router, which are altered by information gathered during the operation of a
routing protocol.

1.3.2. Number of Reachable Networks

Definition: The current number of networks that the routing information  in
the FIB allows the router to reach.

Discussion:   The  number  of  reachable  networks  will  depend  on static
parameters, such as the maximum number of routing entries in the  FIB,  and
dynamic parmeters, such as whether the FIB accurately reflects the state of
the network and route aggregation.

Specification: N/A

3. Security Considerations.

   As this document is  solely  for  providing  terminology  and  describes



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   neither  a  protocol  nor  an  implementation,  there  are  no  security
   considerations associated with this document.


4. Notices

Internet Engineering Task Force

   The IETF takes no position  regarding  the  validity  or  scope  of  any
   intellectual  property or other rights that might be claimed to  pertain
   to the implementation  or  use  of  the  technology  described  in  this
   document  or  the extent to which any license under such rights might or
   might not be available; neither does it represent that it has  made  any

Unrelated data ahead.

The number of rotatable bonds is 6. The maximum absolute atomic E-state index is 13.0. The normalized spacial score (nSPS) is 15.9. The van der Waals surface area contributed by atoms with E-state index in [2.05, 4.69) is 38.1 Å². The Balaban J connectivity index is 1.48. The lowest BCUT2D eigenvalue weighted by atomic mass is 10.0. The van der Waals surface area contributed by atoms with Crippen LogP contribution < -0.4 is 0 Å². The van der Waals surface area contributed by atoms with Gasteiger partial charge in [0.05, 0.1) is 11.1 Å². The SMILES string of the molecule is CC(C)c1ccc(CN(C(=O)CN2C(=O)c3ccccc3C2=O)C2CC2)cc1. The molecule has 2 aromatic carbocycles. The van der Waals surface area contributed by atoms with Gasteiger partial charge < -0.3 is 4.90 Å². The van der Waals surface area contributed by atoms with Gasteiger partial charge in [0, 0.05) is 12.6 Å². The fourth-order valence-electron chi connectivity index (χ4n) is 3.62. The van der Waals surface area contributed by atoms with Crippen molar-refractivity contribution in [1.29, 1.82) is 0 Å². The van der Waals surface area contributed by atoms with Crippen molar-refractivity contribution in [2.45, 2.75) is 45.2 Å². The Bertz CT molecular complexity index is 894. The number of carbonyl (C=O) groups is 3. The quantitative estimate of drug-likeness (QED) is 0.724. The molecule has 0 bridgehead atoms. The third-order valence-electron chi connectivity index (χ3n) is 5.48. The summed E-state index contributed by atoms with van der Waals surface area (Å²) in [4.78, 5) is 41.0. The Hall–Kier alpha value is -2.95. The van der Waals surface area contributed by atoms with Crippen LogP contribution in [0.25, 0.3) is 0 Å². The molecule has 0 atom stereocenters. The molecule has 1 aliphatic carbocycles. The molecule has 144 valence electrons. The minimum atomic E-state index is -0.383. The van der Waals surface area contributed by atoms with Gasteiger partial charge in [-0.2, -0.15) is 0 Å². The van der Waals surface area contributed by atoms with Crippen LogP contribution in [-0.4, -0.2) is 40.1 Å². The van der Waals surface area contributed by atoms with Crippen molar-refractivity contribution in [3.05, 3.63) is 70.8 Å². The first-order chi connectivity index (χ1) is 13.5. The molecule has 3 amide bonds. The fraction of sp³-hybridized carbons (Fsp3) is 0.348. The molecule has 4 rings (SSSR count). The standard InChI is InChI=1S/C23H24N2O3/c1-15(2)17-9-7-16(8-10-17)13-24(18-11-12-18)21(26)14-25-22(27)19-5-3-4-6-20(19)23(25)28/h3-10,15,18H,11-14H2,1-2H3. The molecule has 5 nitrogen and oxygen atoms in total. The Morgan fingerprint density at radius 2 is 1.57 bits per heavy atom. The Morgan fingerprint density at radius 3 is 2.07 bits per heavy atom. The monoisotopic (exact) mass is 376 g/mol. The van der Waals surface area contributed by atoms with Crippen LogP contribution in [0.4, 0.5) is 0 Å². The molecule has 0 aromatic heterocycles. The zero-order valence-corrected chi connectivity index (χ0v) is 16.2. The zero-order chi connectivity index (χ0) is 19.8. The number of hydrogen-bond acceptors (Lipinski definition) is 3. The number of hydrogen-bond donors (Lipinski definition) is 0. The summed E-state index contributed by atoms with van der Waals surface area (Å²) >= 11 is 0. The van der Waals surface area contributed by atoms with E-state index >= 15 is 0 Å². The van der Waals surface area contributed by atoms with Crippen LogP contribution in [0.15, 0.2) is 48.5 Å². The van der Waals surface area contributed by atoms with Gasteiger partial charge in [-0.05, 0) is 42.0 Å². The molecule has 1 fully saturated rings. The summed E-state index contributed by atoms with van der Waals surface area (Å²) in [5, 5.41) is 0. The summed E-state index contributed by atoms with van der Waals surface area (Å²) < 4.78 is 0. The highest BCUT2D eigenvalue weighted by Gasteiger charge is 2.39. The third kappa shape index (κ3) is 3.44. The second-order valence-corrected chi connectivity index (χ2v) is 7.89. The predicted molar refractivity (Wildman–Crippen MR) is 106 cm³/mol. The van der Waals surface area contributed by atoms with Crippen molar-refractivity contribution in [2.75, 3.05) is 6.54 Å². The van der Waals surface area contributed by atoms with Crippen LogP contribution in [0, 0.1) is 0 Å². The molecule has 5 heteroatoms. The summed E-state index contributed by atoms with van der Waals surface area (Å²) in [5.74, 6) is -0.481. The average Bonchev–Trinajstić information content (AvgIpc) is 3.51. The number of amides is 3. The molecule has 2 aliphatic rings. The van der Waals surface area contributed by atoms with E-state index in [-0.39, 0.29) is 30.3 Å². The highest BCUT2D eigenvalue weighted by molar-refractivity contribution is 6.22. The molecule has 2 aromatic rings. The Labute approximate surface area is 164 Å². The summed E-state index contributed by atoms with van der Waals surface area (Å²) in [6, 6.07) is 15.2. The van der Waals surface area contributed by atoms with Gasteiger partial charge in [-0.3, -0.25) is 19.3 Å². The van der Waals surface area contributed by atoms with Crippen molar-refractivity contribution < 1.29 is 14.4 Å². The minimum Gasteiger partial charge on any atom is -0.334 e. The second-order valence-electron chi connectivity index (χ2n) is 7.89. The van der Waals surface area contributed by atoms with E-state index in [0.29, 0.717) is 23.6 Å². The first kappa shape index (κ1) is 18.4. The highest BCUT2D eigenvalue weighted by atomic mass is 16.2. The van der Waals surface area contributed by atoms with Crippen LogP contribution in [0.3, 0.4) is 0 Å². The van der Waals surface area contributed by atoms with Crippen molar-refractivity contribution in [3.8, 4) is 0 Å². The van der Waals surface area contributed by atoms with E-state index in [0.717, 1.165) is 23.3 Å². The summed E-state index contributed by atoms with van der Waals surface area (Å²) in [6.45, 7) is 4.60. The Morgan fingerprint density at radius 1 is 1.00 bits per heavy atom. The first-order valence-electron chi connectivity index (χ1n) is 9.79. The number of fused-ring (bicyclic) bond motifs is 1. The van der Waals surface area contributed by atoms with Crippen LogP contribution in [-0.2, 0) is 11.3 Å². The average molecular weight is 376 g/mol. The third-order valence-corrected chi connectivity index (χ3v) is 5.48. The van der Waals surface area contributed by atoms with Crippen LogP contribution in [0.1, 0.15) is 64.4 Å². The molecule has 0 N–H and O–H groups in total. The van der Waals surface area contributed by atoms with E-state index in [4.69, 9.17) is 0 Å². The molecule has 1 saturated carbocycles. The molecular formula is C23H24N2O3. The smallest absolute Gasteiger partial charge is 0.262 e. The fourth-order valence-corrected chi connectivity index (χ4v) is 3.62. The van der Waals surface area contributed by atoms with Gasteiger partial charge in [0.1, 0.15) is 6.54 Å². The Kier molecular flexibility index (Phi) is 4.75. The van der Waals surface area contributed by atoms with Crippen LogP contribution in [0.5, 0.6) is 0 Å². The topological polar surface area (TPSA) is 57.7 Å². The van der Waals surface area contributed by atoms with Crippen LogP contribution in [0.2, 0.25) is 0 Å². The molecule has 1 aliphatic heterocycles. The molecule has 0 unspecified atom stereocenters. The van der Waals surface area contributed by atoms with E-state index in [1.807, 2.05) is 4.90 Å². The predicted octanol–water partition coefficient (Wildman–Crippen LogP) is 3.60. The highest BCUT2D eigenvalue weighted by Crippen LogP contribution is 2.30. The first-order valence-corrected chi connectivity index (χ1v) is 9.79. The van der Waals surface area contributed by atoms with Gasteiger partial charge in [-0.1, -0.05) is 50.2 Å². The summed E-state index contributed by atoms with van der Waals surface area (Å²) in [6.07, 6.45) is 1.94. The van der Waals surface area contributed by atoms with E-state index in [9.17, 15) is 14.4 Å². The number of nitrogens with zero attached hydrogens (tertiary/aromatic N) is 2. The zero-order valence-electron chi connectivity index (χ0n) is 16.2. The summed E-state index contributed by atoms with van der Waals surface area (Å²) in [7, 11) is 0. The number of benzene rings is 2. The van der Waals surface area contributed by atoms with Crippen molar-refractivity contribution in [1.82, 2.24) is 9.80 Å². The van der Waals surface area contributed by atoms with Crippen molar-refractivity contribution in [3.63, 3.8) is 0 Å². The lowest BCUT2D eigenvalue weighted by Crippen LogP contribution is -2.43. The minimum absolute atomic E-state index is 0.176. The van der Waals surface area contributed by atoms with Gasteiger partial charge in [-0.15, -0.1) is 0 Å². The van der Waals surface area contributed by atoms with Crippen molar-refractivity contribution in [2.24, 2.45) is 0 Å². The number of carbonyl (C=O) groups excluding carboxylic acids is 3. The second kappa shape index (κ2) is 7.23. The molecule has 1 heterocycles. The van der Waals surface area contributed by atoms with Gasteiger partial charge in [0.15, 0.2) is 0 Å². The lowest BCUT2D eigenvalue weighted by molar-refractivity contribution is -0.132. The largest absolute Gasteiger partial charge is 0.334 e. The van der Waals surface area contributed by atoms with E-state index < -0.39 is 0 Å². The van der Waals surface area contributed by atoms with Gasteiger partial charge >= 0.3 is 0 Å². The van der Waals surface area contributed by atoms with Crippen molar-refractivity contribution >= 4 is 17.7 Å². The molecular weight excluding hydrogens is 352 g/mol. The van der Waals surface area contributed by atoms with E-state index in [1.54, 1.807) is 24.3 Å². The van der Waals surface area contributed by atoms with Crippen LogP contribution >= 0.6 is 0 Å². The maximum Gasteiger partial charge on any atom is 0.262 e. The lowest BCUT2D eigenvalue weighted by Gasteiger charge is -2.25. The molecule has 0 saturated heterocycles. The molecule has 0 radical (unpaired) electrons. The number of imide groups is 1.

effort to identify any such rights.  Information on the IETFs procedures
   with  respect  to  rights  in  standards-track   and   standards-related
   documentation  can  be found in BCP-11.  Copies of claims of rights made
   available for publication and any assurances  of  licenses  to  be  made
   available,  or the result of an attempt made to obtain a general license
   or permission for the use of such proprietary rights by implementors  or
   users  of  this specification can be obtained from the IETF Secretariat.
   The IETF invites any interested party to  bring  to  its  attention  any
   copyrights, patents or patent applications, or other proprietary rights,
   which may cover  technology  that  may  be  required  to  practice  this
   standard.    Please  address  the  information  to  the  IETF  Executive
   Director.

5. Disclaimer